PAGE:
The Descent (Marshall, 2006)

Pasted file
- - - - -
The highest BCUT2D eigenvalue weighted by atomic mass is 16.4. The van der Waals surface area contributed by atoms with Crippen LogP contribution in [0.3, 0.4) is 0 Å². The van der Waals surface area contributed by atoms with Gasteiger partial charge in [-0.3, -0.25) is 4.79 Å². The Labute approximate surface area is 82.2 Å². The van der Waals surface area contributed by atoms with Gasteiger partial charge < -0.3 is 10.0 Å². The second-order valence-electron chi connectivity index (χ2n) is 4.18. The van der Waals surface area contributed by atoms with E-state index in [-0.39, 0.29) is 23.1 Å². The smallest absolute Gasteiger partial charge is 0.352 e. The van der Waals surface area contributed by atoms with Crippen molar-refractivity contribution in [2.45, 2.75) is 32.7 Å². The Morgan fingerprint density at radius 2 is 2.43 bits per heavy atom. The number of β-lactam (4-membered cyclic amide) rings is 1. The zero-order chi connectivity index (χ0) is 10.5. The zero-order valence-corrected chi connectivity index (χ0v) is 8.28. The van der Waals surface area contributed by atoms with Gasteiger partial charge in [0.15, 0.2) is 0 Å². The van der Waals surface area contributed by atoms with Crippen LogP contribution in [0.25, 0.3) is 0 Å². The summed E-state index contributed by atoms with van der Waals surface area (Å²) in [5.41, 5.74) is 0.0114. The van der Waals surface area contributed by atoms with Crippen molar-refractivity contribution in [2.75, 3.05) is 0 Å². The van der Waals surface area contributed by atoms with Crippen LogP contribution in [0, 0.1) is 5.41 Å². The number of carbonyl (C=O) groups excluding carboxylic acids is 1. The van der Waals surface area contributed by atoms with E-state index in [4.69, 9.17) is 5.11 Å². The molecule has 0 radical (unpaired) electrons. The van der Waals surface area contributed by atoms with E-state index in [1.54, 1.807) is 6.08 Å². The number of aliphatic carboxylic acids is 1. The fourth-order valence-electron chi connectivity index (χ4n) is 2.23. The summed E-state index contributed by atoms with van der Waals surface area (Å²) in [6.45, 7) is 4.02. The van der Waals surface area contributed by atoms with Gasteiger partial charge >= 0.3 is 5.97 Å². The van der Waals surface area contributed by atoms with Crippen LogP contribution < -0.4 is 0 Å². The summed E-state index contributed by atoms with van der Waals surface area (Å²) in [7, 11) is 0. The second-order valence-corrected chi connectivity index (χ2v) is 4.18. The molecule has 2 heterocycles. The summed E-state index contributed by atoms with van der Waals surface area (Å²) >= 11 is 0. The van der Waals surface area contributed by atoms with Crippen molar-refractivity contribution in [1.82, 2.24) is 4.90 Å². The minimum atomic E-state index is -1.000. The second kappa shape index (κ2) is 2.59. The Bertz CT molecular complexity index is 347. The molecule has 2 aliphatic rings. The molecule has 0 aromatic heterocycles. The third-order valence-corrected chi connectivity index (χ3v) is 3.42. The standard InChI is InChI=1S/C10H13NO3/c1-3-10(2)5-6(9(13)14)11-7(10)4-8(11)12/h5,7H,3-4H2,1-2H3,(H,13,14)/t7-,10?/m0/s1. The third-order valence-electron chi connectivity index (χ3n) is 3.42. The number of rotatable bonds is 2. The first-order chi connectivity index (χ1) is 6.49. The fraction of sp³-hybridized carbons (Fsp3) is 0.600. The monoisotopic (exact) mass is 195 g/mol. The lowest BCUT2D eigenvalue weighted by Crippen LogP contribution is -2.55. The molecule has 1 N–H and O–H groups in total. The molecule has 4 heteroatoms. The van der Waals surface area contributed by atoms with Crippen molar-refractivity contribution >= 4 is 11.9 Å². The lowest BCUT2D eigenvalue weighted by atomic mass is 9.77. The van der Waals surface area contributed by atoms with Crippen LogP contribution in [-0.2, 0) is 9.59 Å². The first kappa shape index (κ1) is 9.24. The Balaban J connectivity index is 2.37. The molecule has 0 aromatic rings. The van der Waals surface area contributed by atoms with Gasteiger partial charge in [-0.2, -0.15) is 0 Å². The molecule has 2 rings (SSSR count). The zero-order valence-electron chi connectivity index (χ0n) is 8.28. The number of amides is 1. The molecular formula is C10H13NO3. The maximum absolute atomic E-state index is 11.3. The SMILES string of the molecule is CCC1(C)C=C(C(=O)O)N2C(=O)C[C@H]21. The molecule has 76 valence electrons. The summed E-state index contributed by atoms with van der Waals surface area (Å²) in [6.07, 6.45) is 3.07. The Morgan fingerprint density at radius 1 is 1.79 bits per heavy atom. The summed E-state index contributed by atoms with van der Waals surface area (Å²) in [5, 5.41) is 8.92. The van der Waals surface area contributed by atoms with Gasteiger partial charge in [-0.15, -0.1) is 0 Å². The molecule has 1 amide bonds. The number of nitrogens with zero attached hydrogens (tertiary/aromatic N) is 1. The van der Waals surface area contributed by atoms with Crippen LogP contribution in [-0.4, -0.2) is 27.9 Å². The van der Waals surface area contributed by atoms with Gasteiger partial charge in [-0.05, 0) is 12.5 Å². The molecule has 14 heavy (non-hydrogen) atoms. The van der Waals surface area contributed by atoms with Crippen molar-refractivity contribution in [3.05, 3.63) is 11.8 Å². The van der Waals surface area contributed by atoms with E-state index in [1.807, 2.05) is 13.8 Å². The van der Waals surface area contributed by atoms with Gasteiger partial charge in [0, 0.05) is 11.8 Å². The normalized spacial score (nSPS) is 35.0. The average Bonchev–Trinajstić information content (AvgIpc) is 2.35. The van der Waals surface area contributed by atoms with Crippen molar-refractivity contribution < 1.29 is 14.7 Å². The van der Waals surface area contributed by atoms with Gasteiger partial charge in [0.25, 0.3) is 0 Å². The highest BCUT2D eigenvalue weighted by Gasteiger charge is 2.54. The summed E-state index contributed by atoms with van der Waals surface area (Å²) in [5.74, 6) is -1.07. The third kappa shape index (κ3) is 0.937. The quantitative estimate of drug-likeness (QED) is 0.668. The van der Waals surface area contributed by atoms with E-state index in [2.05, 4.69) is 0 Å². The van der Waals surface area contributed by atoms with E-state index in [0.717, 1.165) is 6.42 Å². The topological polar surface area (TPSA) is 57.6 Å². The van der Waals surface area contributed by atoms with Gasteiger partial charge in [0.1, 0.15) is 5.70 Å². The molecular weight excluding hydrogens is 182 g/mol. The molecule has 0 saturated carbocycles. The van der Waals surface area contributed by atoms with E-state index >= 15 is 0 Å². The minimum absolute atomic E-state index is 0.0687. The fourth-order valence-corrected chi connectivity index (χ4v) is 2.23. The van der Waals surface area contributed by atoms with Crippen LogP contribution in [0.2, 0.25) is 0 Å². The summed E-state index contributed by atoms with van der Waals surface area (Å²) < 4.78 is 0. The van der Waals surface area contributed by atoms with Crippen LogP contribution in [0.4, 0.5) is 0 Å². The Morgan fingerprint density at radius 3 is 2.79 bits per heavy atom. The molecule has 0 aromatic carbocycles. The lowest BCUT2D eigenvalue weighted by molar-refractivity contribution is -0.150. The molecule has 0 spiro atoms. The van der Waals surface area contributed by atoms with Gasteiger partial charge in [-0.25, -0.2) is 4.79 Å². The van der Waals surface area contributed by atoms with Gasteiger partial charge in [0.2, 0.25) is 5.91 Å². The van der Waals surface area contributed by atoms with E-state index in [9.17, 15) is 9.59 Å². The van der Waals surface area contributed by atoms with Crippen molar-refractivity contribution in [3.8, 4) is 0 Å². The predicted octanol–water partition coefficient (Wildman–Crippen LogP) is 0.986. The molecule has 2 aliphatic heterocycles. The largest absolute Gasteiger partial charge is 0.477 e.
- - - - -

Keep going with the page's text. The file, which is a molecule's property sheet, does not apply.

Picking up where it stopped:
I have an unabashed love for Neil Marshall’s schlock masterpiece Dog Soldiers, a brutal and bloody mini-epic which pits a platoon of Scottish soldiers against a legion of uber werewolves. Swords, machine guns, and beautiful campy dialogue; “pure joy” as my best bud Andy astutely stated after our first viewing. Now, with a better production value and increased expectations, Marshall gives us The Descent, a well crafted, tensely paced story about a group of women spelunkers who come across…well, I let you find out for yourselves…because these creatures are pretty creepy. But The Descent is somewhat of a letdown from the glorious mayhem of Dog Soldiers, instead tightly focusing on both space and angle, the cave locations acting as a multitude of metaphors for the women’s descent into madness (take your pick between womb, soul, hell). Each heroine, typical in character and motivation, show their true colors when hard pressed to survive, and it’s just as scary as the creatures themselves. The battle scenes at the end of the film require multiple viewings alone, not only for Marshall’s excellent use of faint color and harsh contrast in sound, but for their direct parallel to the characters inner workings. Moments of pure joy.

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